Now the oldest bridge across the Susquehanna River, the People's Bridge was constructed in 1889 utilizing the Baltimore Truss and Phoenix Column in its innovative cast-iron design. It was erected by the People's Bridge Company, organized by the . . . — Map (db m6370) HM
Pennsylvania (Dauphin County), Harrisburg — The People’s BridgeLandmark Era - Since 1972
Built to pre-automobile specifications before the turn of the 20th Century, the People's Bridge by mid century earned the nickname, "Old Shakey," because of the noisy vibrations of its cast-iron superstructure under an ever-increasing volume of . . . — Map (db m6371) HM
Pennsylvania (Dauphin County), Harrisburg — The State Museum of Pennsylvania
Since its creation in 1905, The State Museum of Pennsylvania has collected, preserved, researched, and interpreted the cultural and natural history of the state. Over the years, the museum has greatly expanded its collections and modernized its . . . — Map (db m6742) HM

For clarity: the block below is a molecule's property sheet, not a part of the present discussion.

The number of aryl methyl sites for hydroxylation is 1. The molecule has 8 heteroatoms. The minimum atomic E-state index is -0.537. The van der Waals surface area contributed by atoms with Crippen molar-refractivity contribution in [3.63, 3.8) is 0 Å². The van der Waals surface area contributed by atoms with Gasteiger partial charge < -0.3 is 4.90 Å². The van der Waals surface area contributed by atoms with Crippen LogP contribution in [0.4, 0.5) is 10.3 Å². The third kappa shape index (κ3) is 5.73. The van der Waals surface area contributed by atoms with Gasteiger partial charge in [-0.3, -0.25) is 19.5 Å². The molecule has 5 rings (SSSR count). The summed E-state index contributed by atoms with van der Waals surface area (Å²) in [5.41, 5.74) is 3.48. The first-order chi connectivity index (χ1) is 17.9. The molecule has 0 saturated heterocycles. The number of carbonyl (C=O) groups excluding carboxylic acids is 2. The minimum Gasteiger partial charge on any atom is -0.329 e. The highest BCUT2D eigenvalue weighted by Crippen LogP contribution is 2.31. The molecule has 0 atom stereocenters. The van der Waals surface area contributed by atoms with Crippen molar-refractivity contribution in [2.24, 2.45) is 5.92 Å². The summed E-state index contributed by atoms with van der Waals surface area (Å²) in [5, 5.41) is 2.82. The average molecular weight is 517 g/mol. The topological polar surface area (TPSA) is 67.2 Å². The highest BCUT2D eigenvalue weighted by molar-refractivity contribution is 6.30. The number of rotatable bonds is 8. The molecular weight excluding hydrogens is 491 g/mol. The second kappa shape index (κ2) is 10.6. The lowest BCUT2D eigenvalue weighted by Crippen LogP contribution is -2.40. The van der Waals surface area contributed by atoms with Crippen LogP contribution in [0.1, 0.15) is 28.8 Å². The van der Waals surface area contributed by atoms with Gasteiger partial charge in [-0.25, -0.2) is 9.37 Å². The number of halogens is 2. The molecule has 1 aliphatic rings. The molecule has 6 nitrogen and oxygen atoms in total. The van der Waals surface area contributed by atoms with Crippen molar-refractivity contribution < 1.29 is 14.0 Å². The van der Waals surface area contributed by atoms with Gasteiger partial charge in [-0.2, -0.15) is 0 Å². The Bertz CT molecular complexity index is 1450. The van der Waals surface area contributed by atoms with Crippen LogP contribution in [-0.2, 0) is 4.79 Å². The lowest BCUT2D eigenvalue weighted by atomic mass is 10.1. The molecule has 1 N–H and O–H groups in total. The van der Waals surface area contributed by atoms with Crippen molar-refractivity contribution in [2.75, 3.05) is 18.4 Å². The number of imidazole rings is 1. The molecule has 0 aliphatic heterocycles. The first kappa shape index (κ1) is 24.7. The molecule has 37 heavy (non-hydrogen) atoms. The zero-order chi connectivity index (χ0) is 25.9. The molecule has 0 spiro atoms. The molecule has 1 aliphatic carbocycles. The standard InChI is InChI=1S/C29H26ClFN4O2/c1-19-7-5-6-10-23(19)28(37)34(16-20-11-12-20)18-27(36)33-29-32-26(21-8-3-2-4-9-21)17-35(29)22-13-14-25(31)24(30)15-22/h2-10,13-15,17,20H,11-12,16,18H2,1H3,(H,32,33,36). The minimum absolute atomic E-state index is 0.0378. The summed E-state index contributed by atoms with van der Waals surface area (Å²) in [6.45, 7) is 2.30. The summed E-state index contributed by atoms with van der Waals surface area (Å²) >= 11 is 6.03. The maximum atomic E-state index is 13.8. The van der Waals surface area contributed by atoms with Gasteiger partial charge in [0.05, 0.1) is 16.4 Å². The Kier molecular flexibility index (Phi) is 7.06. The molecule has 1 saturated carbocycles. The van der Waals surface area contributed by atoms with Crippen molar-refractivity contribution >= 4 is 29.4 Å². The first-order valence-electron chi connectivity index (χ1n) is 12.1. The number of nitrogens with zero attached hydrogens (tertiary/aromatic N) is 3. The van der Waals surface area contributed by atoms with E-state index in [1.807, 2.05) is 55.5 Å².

Pennsylvania (Dauphin County), Harrisburg — Tracy Mansion
The notable Tudor Revival-styled edifice situated at the southeast corner of N. Front and Muench Streets well exemplifies the grand Front Street mansions of the early 20th Century that would rise north of Forster Street. The house was built in 1917 . . . — Map (db m6250) HM
Pennsylvania (Dauphin County), Harrisburg — Trailblazers1839-1873 — Short Street
The second Bethel AME Church opened on Short Street on November 24, 1839. Bethel’s first pastors-Reverend Levin Lee (ca. 1833-1843), Reverend T.M.D. Ward (1843-1845), and Reverend Abraham Cole (1846-ca.1854) --- each helped increase interest in the . . . — Map (db m85917) HM
Pennsylvania (Dauphin County), Harrisburg — U.S. Colored Troops Grand Review